But, it was fun to build and it actually worked!

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© Thomas J. Avery

Page 4 of 9 3. Newer Design: Independent Suspension In the late 90's (and going into the new century), LEGO started producing many new Technic pieces containing no studs. These liftarms and beams were fantastic pieces that allowed designs not possible before with the standard studded Technic bricks. I made many attempts to use these pieces to create a driven, steered, and suspended axle. Below is just one example of my efforts. This design worked okay, but wasn't terribly strong.

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© Thomas J. Avery

Page 5 of 9 4. Solid, Pendular Axle This design was used on my 4x4 telescopic boom crane. It's a solid axle that is suited for pendular suspension (the whole thing is solid and rotates about an axis perpendicular to the axis of the wheels). One major problem of all the previous designs is that a set of bevel gears must be used to transmit power from the motors to the differential. Whether a classic-style or modern-style differential is used, you still need to have bevel gears somewhere in the gear train. This particular design (see photos below) eliminates the need for bevel gears by placing the motors' axis parallel with the wheel axis. This design, however, deviates from a realistic design seen in real vehicles and equipment.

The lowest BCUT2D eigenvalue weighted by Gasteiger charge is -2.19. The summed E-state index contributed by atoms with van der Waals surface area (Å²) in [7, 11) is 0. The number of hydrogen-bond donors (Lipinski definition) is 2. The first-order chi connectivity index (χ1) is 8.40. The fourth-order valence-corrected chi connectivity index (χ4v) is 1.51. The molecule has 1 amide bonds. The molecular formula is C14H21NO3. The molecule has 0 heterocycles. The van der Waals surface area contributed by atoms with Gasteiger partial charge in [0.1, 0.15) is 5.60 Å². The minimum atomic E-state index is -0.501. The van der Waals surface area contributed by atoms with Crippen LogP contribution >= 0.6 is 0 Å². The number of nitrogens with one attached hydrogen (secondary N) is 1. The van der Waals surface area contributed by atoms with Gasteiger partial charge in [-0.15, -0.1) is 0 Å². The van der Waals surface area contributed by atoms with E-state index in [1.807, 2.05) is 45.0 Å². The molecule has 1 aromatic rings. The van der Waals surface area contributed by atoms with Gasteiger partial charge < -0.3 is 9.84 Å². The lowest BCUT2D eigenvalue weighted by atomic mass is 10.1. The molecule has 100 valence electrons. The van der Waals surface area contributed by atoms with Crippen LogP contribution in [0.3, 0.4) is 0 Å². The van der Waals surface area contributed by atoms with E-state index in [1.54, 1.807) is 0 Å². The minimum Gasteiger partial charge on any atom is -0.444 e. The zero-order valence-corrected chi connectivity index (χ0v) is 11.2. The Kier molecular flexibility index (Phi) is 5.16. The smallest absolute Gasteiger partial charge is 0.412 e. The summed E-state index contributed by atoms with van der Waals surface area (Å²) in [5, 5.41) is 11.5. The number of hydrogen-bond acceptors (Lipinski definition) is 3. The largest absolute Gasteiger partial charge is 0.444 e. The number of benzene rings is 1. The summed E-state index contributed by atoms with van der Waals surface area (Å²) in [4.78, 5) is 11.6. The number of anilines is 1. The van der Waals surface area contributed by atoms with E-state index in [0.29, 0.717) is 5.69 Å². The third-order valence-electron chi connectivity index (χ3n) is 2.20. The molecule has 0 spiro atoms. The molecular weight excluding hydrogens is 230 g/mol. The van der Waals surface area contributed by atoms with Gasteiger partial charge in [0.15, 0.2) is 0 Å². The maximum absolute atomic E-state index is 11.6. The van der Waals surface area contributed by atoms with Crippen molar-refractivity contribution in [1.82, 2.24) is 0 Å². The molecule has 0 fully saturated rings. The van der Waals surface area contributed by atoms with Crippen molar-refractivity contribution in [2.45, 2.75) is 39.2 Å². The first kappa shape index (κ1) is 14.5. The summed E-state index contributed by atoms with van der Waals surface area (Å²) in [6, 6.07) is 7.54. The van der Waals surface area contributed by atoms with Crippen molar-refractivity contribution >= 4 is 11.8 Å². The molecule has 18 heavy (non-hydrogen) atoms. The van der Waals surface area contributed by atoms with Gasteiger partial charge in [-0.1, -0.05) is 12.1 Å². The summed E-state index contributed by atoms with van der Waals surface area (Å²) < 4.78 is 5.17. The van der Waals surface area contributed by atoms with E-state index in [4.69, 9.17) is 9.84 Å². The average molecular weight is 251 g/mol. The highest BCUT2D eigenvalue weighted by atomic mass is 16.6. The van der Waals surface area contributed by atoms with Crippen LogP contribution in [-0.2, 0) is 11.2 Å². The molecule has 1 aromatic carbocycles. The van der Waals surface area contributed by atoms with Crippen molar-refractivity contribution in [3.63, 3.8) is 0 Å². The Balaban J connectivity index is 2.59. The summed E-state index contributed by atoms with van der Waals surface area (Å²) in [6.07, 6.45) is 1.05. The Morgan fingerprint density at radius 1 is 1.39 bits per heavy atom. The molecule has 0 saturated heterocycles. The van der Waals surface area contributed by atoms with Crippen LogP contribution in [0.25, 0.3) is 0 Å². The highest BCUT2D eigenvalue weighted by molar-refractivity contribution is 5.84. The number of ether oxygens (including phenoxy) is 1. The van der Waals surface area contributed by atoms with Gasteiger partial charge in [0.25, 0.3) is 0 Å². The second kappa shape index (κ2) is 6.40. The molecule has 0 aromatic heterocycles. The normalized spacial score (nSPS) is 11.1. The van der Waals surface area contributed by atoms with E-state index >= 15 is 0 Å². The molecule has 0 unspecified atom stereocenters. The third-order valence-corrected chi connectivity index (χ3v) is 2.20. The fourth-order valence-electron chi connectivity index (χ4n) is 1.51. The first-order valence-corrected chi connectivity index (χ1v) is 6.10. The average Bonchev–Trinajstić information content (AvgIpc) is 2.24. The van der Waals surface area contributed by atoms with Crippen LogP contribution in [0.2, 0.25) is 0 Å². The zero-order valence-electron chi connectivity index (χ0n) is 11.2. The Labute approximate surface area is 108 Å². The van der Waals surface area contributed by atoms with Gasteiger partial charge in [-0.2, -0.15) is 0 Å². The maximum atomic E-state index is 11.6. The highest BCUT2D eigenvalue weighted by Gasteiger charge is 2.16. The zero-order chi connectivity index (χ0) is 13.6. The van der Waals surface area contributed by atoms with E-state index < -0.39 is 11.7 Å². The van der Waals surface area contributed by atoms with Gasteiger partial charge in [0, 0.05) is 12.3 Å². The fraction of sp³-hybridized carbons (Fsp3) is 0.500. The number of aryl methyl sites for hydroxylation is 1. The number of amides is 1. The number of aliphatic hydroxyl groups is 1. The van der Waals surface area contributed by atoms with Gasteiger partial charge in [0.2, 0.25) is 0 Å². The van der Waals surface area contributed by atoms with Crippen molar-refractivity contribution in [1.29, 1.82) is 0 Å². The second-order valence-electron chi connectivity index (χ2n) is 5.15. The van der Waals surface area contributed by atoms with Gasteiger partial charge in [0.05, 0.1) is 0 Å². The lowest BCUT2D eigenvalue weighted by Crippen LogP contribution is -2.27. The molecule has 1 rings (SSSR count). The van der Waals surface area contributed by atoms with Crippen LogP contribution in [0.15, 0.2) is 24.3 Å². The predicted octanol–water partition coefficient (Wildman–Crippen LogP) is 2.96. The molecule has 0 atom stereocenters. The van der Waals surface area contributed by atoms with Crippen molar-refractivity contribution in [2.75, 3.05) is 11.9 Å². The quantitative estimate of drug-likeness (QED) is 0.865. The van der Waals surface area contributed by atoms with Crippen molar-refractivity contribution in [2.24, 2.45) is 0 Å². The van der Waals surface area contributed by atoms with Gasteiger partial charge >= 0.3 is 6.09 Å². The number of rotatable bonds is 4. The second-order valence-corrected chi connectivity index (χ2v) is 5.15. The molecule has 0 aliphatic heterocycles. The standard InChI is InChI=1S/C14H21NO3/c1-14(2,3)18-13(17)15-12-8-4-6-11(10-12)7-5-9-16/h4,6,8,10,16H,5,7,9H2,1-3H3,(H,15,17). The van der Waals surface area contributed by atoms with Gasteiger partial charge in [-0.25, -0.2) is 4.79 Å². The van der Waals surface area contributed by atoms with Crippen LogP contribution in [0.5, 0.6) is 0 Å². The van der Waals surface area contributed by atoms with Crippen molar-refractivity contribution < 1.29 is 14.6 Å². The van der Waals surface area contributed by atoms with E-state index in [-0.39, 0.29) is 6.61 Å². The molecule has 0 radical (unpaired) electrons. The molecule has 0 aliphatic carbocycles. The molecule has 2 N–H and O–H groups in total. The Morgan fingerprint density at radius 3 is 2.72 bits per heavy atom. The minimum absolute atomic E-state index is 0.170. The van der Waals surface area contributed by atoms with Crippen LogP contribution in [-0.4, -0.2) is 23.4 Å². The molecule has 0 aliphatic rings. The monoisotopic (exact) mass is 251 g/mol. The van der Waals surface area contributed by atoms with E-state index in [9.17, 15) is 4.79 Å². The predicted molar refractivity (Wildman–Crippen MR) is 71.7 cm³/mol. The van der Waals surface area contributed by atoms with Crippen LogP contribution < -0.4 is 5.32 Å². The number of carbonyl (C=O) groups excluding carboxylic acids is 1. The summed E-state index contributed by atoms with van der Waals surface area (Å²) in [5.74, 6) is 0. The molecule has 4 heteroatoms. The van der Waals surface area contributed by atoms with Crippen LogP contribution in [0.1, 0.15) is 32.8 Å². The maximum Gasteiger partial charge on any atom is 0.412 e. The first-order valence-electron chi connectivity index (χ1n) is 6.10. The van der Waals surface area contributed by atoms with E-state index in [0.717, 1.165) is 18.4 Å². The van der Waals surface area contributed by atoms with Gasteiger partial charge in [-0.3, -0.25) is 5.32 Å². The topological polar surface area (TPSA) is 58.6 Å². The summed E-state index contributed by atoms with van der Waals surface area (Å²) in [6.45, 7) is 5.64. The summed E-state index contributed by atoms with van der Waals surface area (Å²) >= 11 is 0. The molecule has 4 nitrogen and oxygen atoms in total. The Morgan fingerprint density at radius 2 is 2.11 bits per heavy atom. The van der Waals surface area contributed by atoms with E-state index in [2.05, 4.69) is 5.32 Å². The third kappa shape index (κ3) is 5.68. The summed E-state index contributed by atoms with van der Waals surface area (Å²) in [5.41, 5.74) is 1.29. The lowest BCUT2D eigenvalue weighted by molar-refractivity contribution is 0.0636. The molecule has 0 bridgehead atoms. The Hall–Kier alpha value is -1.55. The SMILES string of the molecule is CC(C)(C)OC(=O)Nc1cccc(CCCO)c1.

This design marks a change in my philosophy about building driven vehicles. It's always neat and nice to have your motor(s) and gear train set up to mimic real life, but LEGO isn't always well suited to do this AND perform well. Bevel gears are the Achilles' heal of these "realistic" designs. LEGO bevel gears cannot transmit enough torque to be effective. They will either break (usually the case for the ½-stud wide bevel gears) or the teeth will become deformed and "mashed" (usually the case for the 1-stud width bevel gears) resulting in gear slippage.

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© Thomas J. Avery

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Well, please keep in mind that all this applies to my models, which are typically very large and heavy (so high torque is always required to move them).